Our naval ships recently completed their 67th rotation with the Combined Maritime Forces combatting transnational crime in the north west Indian Ocean and the Middle Eastern region; We have supported a range of regional humanitarian and disaster relief activities; And have delivered complex and sustained search and rescue operations in the Indian Ocean. But we need to step-up this engagement through an increased tempo of port visits, engagements and exercises.
In 2019 our premier maritime activity, Indo-Pacific Endeavour, focused for the first time on the Indian Ocean. The task group visited Sri Lanka and then India for Australia’s biannual naval activity, AUSINDEX 2019. It then transited to the Pacific for activities in Malaysia, Thailand, Vietnam, Singapore and Indonesia.
This underlined the link between these two oceans and our security.
The third aspect of our strategy is building collaboration and the continuous investment in the Indian Ocean’s security architecture. A strong web of regional architecture will promote dialogue, trust and understanding between us and our regional friends and allies’ right across the Indian Ocean Rim. And will better equip the region to deal with political and security challenges that are making them very nervous. The Indian Ocean Rim Association will remain important for strengthening consultation and reinforcing rules-based habits.
The search for Malaysian Airlines flight MH370 demonstrated how little we know about what goes on in the Indian Ocean. We cannot moderate behaviour in our region, without being able to monitor and track what is occurring above and below its surface. But Australia cannot build this picture alone. We particular welcome India’s recent leadership in this regard. The establishment of an ‘Information Fusion Centre’ for the Indian Ocean Region will help shed light on areas currently unseen.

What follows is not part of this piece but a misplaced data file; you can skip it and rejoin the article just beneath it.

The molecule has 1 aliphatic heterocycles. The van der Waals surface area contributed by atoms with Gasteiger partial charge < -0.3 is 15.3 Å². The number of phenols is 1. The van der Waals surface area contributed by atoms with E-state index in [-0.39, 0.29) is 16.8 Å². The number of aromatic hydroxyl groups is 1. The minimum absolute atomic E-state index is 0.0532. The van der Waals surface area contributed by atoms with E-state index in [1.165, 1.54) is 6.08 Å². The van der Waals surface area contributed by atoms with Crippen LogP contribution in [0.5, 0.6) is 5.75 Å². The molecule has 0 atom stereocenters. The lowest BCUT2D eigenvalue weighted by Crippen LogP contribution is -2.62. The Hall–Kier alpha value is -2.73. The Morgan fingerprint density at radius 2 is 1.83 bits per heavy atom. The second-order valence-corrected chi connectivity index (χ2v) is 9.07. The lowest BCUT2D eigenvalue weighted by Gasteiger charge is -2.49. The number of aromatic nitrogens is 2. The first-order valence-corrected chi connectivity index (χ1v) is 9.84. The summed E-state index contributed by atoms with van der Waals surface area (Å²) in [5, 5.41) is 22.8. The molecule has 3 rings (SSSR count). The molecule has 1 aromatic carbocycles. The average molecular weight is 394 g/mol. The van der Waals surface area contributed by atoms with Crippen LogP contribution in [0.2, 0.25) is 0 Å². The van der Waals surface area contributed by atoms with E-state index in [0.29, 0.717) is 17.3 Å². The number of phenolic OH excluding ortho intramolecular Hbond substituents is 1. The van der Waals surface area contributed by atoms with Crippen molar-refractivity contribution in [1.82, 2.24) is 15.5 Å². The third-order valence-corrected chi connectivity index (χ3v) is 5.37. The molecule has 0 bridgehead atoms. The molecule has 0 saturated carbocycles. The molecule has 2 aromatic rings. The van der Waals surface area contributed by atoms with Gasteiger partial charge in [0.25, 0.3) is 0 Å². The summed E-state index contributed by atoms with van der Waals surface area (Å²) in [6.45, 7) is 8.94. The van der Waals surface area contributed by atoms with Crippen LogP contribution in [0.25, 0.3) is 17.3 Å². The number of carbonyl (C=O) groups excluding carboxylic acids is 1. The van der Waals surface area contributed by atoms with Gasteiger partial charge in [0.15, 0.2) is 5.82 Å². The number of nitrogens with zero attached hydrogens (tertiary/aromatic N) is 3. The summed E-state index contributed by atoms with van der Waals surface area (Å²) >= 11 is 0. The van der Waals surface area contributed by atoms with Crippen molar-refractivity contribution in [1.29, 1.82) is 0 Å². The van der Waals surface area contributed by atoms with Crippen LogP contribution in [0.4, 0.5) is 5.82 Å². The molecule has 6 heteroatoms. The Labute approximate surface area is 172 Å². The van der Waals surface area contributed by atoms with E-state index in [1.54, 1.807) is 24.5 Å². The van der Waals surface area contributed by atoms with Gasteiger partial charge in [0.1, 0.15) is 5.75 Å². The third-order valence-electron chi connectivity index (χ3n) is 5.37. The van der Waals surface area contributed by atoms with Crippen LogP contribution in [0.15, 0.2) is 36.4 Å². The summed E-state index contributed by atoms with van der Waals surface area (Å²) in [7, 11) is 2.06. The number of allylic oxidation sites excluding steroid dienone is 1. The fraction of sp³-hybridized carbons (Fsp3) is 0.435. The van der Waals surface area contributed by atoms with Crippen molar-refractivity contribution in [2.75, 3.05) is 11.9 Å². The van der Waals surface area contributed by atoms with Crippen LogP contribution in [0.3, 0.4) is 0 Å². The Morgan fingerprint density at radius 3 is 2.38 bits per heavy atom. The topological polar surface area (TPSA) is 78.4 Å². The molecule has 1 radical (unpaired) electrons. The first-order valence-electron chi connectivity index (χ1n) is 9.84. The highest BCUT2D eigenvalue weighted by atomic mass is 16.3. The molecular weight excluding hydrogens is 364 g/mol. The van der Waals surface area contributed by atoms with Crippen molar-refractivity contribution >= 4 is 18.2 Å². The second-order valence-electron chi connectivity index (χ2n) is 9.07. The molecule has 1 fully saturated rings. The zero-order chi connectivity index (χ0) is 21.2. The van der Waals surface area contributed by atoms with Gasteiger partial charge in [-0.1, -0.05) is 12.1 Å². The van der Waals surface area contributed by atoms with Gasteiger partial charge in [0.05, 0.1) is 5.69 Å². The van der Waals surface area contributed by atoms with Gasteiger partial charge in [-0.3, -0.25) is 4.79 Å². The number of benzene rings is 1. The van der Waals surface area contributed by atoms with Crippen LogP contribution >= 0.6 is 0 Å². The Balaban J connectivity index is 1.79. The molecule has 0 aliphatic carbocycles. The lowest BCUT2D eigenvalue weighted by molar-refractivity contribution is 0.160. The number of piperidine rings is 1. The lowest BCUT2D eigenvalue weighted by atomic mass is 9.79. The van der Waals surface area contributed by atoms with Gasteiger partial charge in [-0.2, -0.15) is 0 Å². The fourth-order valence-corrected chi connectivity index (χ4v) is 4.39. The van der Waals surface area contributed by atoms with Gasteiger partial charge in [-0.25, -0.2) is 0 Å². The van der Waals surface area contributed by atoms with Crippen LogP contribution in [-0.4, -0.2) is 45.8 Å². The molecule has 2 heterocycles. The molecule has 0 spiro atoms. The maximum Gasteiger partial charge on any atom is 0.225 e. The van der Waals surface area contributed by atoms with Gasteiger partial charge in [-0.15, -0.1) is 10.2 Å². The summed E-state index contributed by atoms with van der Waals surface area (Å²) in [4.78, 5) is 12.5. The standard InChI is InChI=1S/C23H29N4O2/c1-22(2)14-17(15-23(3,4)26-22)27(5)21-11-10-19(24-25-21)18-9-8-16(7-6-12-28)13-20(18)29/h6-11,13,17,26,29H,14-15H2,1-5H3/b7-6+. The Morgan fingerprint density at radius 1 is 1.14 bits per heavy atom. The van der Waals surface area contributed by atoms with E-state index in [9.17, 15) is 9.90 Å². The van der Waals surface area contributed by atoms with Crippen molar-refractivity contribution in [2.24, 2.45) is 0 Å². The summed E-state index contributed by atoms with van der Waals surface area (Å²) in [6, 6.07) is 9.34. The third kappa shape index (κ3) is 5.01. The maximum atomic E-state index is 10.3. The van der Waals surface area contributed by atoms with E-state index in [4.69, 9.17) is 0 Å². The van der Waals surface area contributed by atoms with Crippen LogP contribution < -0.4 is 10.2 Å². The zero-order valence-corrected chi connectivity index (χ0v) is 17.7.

The fourth strategy that the Government is implementing is investing in capability, because a capable and agile ADF is also critical to achieving our regional vision. The Morrison Government is supporting our ADF to advance and protect our interests across the Indo Pacific. Investing in a capable and potent defence force – one that can provide credible deterrence and withstand and counter coercion – is an integral part of this commitment.
A point I have now made several times about this $200 billion investment by the Morrison Government, on behalf of the Australian taxpayers and citizens is not just to invest in our people, in our defence industry and Australian labour, I see that as a very important bi-product and statement of confidence in Australian industry, but we are actually doing it because we need the capability. When you have a look at the rising range of threats both conventional and new, this capability is necessary which is why we are working with defence industry to make sure that we can realise it.
In conclusion, strategic challenges in our region are increasing. Geopolitics is back. In old ways and new. To respond, we must work more closely with partners across the region and across the globe. And building our links and capability in the Indian Ocean will be crucial to our security.
I have outlined briefly today how the ADF though its partnerships, its presence, its collaboration and its capability across the Indian Ocean is fit to further exploit these opportunities but also protect us against the rising challenges.
And by doing so, the Government ensures it is fulfilling its first duty of securing and defending our nation.